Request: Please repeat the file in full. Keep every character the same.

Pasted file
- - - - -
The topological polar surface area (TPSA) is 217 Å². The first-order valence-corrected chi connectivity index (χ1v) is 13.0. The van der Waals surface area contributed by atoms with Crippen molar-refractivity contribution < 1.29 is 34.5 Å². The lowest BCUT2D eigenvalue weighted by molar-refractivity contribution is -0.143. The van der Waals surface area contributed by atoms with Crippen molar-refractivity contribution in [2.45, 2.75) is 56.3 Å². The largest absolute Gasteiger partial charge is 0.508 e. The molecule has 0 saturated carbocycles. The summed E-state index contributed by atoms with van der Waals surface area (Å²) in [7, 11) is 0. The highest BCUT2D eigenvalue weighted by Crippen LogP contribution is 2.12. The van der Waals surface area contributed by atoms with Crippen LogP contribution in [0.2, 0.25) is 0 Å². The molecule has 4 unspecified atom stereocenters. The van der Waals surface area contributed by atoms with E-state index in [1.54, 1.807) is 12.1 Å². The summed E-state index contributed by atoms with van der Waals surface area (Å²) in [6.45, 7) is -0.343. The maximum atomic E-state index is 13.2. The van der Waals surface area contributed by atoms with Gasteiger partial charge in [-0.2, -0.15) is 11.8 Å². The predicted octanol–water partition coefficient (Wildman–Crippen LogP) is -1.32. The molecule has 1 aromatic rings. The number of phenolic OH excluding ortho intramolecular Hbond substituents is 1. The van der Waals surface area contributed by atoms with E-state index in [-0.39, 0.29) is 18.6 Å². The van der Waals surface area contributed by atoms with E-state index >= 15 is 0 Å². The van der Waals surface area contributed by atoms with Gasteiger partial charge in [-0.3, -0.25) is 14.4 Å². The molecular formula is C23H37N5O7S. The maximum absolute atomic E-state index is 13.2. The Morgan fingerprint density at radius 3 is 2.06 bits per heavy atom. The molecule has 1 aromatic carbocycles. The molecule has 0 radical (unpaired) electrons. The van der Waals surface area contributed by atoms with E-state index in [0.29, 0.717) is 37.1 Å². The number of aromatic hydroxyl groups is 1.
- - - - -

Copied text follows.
The topological polar surface area (TPSA) is 217 Å². The first-order valence-corrected chi connectivity index (χ1v) is 13.0. The van der Waals surface area contributed by atoms with Crippen molar-refractivity contribution < 1.29 is 34.5 Å². The lowest BCUT2D eigenvalue weighted by molar-refractivity contribution is -0.143. The van der Waals surface area contributed by atoms with Crippen molar-refractivity contribution in [2.45, 2.75) is 56.3 Å². The largest absolute Gasteiger partial charge is 0.508 e. The molecule has 0 saturated carbocycles. The summed E-state index contributed by atoms with van der Waals surface area (Å²) in [7, 11) is 0. The highest BCUT2D eigenvalue weighted by Crippen LogP contribution is 2.12. The van der Waals surface area contributed by atoms with Crippen LogP contribution in [0.2, 0.25) is 0 Å². The molecule has 4 unspecified atom stereocenters. The van der Waals surface area contributed by atoms with E-state index in [1.54, 1.807) is 12.1 Å². The summed E-state index contributed by atoms with van der Waals surface area (Å²) in [6.45, 7) is -0.343. The maximum atomic E-state index is 13.2. The van der Waals surface area contributed by atoms with Gasteiger partial charge in [-0.2, -0.15) is 11.8 Å². The predicted octanol–water partition coefficient (Wildman–Crippen LogP) is -1.32. The molecule has 1 aromatic rings. The number of phenolic OH excluding ortho intramolecular Hbond substituents is 1. The van der Waals surface area contributed by atoms with E-state index in [-0.39, 0.29) is 18.6 Å². The van der Waals surface area contributed by atoms with E-state index >= 15 is 0 Å². The van der Waals surface area contributed by atoms with Gasteiger partial charge in [-0.3, -0.25) is 14.4 Å². The molecular formula is C23H37N5O7S. The maximum absolute atomic E-state index is 13.2. The Morgan fingerprint density at radius 3 is 2.06 bits per heavy atom. The molecule has 1 aromatic carbocycles. The molecule has 0 radical (unpaired) electrons. The van der Waals surface area contributed by atoms with E-state index in [0.29, 0.717) is 37.1 Å². The number of aromatic hydroxyl groups is 1.